Take a walk down the avenue of plane trees that runs along Lucca’s 16th-century walls, near the church of San Frediano, and discover the beauty of a garden set like a gem into the fabric of the city.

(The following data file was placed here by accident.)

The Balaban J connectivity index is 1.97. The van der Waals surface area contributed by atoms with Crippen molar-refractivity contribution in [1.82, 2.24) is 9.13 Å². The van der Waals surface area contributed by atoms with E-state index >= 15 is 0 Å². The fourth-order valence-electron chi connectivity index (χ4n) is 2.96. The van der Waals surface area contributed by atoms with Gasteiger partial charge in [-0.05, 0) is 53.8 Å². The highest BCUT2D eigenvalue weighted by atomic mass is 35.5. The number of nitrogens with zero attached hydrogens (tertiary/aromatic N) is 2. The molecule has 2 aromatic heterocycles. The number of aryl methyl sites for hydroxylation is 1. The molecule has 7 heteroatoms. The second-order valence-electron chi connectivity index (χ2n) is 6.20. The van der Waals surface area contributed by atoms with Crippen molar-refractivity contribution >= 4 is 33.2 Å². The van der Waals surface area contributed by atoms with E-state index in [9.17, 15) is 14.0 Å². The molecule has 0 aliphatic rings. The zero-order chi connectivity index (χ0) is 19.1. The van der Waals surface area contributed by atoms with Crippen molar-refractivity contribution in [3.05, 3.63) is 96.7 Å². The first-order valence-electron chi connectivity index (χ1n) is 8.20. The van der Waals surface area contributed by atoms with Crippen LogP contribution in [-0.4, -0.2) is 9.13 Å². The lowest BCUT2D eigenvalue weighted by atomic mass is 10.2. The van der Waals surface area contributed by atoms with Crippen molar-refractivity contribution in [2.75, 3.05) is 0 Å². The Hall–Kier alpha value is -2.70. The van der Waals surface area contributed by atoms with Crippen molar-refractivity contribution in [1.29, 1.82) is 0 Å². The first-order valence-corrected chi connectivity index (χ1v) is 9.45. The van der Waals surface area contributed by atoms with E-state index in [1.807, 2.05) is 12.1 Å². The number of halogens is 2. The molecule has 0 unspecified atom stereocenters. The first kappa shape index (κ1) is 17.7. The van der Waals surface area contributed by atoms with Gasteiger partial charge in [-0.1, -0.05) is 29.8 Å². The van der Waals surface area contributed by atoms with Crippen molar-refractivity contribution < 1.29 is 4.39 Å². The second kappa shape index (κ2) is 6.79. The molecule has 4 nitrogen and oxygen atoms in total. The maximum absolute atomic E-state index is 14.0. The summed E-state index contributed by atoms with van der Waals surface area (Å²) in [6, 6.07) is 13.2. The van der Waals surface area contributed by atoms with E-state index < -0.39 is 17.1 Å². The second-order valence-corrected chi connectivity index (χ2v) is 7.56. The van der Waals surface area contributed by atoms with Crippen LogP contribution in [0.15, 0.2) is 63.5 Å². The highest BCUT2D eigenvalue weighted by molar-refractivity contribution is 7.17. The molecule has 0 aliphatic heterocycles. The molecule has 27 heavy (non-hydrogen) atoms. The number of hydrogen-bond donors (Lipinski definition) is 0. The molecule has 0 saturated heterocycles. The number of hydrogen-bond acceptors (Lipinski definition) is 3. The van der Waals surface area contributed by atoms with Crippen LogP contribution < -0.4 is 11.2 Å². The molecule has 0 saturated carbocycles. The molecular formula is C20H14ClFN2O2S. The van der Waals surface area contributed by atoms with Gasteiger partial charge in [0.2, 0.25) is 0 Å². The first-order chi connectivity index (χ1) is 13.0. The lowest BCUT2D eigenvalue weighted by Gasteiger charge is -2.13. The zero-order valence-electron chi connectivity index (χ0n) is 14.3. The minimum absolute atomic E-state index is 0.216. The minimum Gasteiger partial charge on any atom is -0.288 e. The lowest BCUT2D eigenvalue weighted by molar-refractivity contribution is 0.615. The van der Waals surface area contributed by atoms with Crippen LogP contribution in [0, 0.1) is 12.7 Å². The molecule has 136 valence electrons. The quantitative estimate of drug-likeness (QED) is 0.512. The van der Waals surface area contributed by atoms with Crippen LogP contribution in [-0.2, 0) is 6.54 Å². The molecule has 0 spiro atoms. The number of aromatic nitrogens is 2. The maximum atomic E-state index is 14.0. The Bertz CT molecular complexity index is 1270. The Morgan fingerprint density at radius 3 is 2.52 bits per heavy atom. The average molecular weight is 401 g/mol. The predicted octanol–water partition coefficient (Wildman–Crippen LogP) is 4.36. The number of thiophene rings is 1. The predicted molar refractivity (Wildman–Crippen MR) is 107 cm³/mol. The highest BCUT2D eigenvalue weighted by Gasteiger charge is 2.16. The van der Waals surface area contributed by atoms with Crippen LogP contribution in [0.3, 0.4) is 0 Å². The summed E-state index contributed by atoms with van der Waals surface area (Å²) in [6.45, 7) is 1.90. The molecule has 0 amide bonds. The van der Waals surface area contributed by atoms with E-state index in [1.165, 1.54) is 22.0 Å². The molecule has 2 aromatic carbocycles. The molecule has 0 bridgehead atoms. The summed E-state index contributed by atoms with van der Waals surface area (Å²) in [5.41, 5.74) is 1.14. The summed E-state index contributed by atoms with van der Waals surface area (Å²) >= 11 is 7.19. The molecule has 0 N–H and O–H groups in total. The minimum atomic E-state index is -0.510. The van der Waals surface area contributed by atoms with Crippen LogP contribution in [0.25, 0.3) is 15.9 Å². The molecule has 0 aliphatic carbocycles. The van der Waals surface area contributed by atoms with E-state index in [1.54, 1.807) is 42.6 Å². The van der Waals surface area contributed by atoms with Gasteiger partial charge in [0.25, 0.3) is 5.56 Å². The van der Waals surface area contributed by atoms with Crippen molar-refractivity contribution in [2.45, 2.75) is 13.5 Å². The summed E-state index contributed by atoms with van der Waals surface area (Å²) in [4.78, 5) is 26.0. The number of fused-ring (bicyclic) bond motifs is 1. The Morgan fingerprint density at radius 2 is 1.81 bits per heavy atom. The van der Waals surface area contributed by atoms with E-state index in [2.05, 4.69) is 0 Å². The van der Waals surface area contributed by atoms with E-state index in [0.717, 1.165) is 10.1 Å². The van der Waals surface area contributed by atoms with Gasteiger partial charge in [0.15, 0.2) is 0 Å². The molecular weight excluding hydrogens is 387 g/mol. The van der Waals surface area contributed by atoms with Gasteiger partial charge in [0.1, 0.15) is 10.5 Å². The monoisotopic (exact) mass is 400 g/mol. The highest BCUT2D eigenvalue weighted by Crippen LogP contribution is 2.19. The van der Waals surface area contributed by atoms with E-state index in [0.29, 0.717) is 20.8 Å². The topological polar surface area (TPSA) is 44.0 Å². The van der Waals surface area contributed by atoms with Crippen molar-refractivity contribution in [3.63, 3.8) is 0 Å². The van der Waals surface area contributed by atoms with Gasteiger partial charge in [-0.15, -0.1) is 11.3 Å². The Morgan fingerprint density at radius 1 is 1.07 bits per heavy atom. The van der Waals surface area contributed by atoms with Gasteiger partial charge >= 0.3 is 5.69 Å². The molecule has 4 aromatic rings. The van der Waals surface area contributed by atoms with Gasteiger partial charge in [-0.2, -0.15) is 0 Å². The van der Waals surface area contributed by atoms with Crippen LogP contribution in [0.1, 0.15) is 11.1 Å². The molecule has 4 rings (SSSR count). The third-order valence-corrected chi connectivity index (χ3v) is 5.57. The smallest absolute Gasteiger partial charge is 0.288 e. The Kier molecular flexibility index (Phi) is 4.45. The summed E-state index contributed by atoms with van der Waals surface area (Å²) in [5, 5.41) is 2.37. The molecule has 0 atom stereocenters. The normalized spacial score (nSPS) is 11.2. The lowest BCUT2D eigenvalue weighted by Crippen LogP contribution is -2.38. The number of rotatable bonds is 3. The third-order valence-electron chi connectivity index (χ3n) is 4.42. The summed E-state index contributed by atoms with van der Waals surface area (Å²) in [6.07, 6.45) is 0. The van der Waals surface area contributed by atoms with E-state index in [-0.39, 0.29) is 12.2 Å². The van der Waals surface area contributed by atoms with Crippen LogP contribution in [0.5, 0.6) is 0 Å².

At first glance, this garden appears to be a hortus conclusus, albeit one that maintains a constant relationship with both the city walls/the tree-lined promenade, and the urban backdrop. In the second half of the 17th century, the Moriconi family began work on the palazzo and garden. By the end of the century, a family of silk merchants, the Contronis, had taken over the property and enriched the complex with a splendid external staircase (there is some debate whether it was designed by Filippo Juvarra or Domenico Martinelli) as a scenic filter between the palazzo and the garden. The early 18th-century, theatrical garden is attributed to Juvarra. The central sector is arranged along a perspective centreline marked out by statues of gods and mythological heroes. At the sides of the entrance, in two niches, are statues of “Magna Mater” Cybeleand Hercules, guardian of the garden of the Hesperides. The large central octagonal basin features the Four Elements (Vulcan as the symbol of Fire, Mercury of Air, Dionysus of Earth, and Ocean of Water). A large lemon house in the background, along the walls, sports an elegant brick facade dotted with large windows that alternate with laurel hedges. Two lions (attributes of Cybele) flank the basilisk, the Controni family emblem, on the topmost balustrade. The other sector of the garden consists of large lawn areas with numerous earthenware tubs of lemon trees, some of which bear the date 1843. Tall topiary hedges of laurel and box run along the sides of the formal garden, along with two bamboo groves of 19th-century origin, added when the property was purchased by Felice Pfanner, an industrialist of German origin who in 1856 set up a brewery that produced beer here until 1929.